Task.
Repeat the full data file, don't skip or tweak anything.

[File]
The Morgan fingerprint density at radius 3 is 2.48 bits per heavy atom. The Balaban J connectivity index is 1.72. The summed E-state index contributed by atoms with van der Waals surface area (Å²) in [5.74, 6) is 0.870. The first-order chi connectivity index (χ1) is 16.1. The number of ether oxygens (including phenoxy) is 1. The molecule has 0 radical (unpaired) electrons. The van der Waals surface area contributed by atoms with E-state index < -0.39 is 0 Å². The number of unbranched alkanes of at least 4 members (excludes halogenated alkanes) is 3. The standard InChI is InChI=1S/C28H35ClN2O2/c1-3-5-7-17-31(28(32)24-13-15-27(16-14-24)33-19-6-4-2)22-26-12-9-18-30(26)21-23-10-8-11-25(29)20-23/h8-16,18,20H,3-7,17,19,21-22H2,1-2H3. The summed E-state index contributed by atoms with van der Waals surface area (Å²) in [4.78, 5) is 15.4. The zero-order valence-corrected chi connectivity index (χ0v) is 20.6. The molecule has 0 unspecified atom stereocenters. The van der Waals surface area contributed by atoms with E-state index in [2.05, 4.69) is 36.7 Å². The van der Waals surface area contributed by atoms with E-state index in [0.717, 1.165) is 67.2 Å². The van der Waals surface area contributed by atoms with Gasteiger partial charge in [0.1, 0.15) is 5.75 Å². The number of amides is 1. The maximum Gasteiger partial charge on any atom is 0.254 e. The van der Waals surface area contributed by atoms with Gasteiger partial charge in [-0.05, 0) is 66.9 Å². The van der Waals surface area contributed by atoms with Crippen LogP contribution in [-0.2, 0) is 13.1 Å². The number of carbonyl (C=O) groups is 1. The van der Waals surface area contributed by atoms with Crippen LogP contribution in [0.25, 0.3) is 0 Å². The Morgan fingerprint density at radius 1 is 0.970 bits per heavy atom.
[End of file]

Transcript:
The Morgan fingerprint density at radius 3 is 2.48 bits per heavy atom. The Balaban J connectivity index is 1.72. The summed E-state index contributed by atoms with van der Waals surface area (Å²) in [5.74, 6) is 0.870. The first-order chi connectivity index (χ1) is 16.1. The number of ether oxygens (including phenoxy) is 1. The molecule has 0 radical (unpaired) electrons. The van der Waals surface area contributed by atoms with E-state index < -0.39 is 0 Å². The number of unbranched alkanes of at least 4 members (excludes halogenated alkanes) is 3. The standard InChI is InChI=1S/C28H35ClN2O2/c1-3-5-7-17-31(28(32)24-13-15-27(16-14-24)33-19-6-4-2)22-26-12-9-18-30(26)21-23-10-8-11-25(29)20-23/h8-16,18,20H,3-7,17,19,21-22H2,1-2H3. The summed E-state index contributed by atoms with van der Waals surface area (Å²) in [4.78, 5) is 15.4. The zero-order valence-corrected chi connectivity index (χ0v) is 20.6. The molecule has 0 unspecified atom stereocenters. The van der Waals surface area contributed by atoms with E-state index in [2.05, 4.69) is 36.7 Å². The van der Waals surface area contributed by atoms with E-state index in [0.717, 1.165) is 67.2 Å². The van der Waals surface area contributed by atoms with Gasteiger partial charge in [0.1, 0.15) is 5.75 Å². The number of amides is 1. The maximum Gasteiger partial charge on any atom is 0.254 e. The van der Waals surface area contributed by atoms with Gasteiger partial charge in [-0.05, 0) is 66.9 Å². The van der Waals surface area contributed by atoms with Crippen LogP contribution in [-0.2, 0) is 13.1 Å². The number of carbonyl (C=O) groups is 1. The van der Waals surface area contributed by atoms with Crippen LogP contribution in [0.25, 0.3) is 0 Å². The Morgan fingerprint density at radius 1 is 0.970 bits per heavy atom.